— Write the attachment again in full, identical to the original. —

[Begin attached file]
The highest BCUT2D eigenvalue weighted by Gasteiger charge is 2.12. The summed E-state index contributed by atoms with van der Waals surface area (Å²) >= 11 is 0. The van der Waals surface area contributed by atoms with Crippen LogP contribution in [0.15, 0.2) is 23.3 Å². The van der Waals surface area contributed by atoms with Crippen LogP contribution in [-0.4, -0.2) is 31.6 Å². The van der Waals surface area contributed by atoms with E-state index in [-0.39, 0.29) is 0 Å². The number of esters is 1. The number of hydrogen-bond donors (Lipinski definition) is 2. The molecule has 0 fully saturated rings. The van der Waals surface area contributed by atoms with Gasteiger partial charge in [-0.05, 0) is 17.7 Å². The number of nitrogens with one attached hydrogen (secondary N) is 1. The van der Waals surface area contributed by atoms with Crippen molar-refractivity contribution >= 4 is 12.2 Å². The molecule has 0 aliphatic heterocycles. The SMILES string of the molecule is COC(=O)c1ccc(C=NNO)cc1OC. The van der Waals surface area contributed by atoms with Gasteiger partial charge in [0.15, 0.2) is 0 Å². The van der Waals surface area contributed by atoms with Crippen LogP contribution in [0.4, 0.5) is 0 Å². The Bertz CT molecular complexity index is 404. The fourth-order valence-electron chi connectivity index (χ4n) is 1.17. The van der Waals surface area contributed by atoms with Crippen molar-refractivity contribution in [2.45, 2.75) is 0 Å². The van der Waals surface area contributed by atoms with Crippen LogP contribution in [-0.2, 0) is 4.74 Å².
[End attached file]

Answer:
The highest BCUT2D eigenvalue weighted by Gasteiger charge is 2.12. The summed E-state index contributed by atoms with van der Waals surface area (Å²) >= 11 is 0. The van der Waals surface area contributed by atoms with Crippen LogP contribution in [0.15, 0.2) is 23.3 Å². The van der Waals surface area contributed by atoms with Crippen LogP contribution in [-0.4, -0.2) is 31.6 Å². The van der Waals surface area contributed by atoms with E-state index in [-0.39, 0.29) is 0 Å². The number of esters is 1. The number of hydrogen-bond donors (Lipinski definition) is 2. The molecule has 0 fully saturated rings. The van der Waals surface area contributed by atoms with Gasteiger partial charge in [-0.05, 0) is 17.7 Å². The number of nitrogens with one attached hydrogen (secondary N) is 1. The van der Waals surface area contributed by atoms with Crippen molar-refractivity contribution >= 4 is 12.2 Å². The molecule has 0 aliphatic heterocycles. The SMILES string of the molecule is COC(=O)c1ccc(C=NNO)cc1OC. The van der Waals surface area contributed by atoms with Gasteiger partial charge in [0.15, 0.2) is 0 Å². The van der Waals surface area contributed by atoms with Crippen LogP contribution in [0.4, 0.5) is 0 Å². The Bertz CT molecular complexity index is 404. The fourth-order valence-electron chi connectivity index (χ4n) is 1.17. The van der Waals surface area contributed by atoms with Crippen molar-refractivity contribution in [2.45, 2.75) is 0 Å². The van der Waals surface area contributed by atoms with Crippen LogP contribution in [-0.2, 0) is 4.74 Å².